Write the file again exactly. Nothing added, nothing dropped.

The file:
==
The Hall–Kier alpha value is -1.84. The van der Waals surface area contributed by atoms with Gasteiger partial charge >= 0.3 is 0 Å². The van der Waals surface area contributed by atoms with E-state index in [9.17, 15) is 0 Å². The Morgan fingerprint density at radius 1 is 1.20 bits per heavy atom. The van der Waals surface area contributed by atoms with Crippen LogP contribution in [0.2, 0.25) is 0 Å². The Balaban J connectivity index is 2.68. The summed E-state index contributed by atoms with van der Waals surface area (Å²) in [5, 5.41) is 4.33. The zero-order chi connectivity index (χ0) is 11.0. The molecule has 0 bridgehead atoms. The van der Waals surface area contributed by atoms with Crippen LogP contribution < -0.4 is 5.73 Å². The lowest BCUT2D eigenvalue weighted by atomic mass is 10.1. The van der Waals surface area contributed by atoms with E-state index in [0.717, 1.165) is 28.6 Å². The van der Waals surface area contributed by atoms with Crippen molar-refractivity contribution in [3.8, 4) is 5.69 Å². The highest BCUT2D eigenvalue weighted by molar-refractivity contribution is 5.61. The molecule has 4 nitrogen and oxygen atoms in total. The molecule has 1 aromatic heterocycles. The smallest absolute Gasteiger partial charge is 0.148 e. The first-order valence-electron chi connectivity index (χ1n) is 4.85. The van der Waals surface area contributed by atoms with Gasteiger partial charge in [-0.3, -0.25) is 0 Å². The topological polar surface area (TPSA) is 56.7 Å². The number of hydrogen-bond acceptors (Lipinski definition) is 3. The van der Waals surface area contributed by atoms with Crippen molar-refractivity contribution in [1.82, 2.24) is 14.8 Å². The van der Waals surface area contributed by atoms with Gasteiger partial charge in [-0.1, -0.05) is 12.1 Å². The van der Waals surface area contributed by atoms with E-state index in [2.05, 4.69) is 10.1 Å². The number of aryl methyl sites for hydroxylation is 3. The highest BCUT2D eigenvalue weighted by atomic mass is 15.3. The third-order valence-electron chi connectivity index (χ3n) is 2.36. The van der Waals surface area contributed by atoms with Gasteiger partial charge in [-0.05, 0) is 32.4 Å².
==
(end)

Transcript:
The Hall–Kier alpha value is -1.84. The van der Waals surface area contributed by atoms with Gasteiger partial charge >= 0.3 is 0 Å². The van der Waals surface area contributed by atoms with E-state index in [9.17, 15) is 0 Å². The Morgan fingerprint density at radius 1 is 1.20 bits per heavy atom. The van der Waals surface area contributed by atoms with Crippen LogP contribution in [0.2, 0.25) is 0 Å². The Balaban J connectivity index is 2.68. The summed E-state index contributed by atoms with van der Waals surface area (Å²) in [5, 5.41) is 4.33. The zero-order chi connectivity index (χ0) is 11.0. The molecule has 0 bridgehead atoms. The van der Waals surface area contributed by atoms with Crippen LogP contribution < -0.4 is 5.73 Å². The lowest BCUT2D eigenvalue weighted by atomic mass is 10.1. The van der Waals surface area contributed by atoms with E-state index in [0.717, 1.165) is 28.6 Å². The van der Waals surface area contributed by atoms with Crippen molar-refractivity contribution in [3.8, 4) is 5.69 Å². The highest BCUT2D eigenvalue weighted by molar-refractivity contribution is 5.61. The molecule has 4 nitrogen and oxygen atoms in total. The molecule has 1 aromatic heterocycles. The smallest absolute Gasteiger partial charge is 0.148 e. The first-order valence-electron chi connectivity index (χ1n) is 4.85. The van der Waals surface area contributed by atoms with Gasteiger partial charge in [-0.3, -0.25) is 0 Å². The topological polar surface area (TPSA) is 56.7 Å². The number of hydrogen-bond acceptors (Lipinski definition) is 3. The van der Waals surface area contributed by atoms with Crippen molar-refractivity contribution in [1.82, 2.24) is 14.8 Å². The van der Waals surface area contributed by atoms with Gasteiger partial charge in [-0.1, -0.05) is 12.1 Å². The van der Waals surface area contributed by atoms with E-state index in [2.05, 4.69) is 10.1 Å². The number of aryl methyl sites for hydroxylation is 3. The highest BCUT2D eigenvalue weighted by atomic mass is 15.3. The third-order valence-electron chi connectivity index (χ3n) is 2.36. The van der Waals surface area contributed by atoms with Gasteiger partial charge in [-0.05, 0) is 32.4 Å².